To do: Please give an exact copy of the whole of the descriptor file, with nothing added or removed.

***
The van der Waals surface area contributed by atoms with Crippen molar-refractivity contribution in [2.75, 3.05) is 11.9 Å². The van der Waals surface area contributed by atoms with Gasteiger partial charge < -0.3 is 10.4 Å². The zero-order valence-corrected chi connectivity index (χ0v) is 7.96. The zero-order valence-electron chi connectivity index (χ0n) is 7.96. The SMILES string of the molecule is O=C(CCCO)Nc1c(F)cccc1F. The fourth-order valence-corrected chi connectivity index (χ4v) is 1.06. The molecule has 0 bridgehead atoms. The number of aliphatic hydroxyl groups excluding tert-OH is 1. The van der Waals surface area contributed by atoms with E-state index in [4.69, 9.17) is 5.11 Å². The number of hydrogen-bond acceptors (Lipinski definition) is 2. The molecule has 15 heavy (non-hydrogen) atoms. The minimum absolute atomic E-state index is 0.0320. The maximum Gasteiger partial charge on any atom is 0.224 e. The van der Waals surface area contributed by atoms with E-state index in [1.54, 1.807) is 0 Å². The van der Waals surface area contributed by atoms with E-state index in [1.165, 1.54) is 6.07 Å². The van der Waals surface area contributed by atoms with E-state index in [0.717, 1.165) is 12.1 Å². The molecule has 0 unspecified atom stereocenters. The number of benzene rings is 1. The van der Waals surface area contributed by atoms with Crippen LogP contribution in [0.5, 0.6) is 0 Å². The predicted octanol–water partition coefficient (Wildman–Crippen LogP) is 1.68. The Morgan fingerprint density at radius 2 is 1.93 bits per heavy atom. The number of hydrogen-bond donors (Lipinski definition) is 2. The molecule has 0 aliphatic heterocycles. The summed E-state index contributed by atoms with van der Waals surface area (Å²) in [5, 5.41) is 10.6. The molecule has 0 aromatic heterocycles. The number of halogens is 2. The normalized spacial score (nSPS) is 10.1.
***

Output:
The van der Waals surface area contributed by atoms with Crippen molar-refractivity contribution in [2.75, 3.05) is 11.9 Å². The van der Waals surface area contributed by atoms with Gasteiger partial charge < -0.3 is 10.4 Å². The zero-order valence-corrected chi connectivity index (χ0v) is 7.96. The zero-order valence-electron chi connectivity index (χ0n) is 7.96. The SMILES string of the molecule is O=C(CCCO)Nc1c(F)cccc1F. The fourth-order valence-corrected chi connectivity index (χ4v) is 1.06. The molecule has 0 bridgehead atoms. The number of aliphatic hydroxyl groups excluding tert-OH is 1. The van der Waals surface area contributed by atoms with E-state index in [4.69, 9.17) is 5.11 Å². The number of hydrogen-bond acceptors (Lipinski definition) is 2. The molecule has 15 heavy (non-hydrogen) atoms. The minimum absolute atomic E-state index is 0.0320. The maximum Gasteiger partial charge on any atom is 0.224 e. The van der Waals surface area contributed by atoms with E-state index in [1.54, 1.807) is 0 Å². The van der Waals surface area contributed by atoms with E-state index in [1.165, 1.54) is 6.07 Å². The van der Waals surface area contributed by atoms with E-state index in [0.717, 1.165) is 12.1 Å². The molecule has 0 unspecified atom stereocenters. The number of benzene rings is 1. The van der Waals surface area contributed by atoms with Crippen LogP contribution in [0.5, 0.6) is 0 Å². The predicted octanol–water partition coefficient (Wildman–Crippen LogP) is 1.68. The Morgan fingerprint density at radius 2 is 1.93 bits per heavy atom. The number of hydrogen-bond donors (Lipinski definition) is 2. The molecule has 0 aliphatic heterocycles. The summed E-state index contributed by atoms with van der Waals surface area (Å²) in [5, 5.41) is 10.6. The molecule has 0 aromatic heterocycles. The number of halogens is 2. The normalized spacial score (nSPS) is 10.1.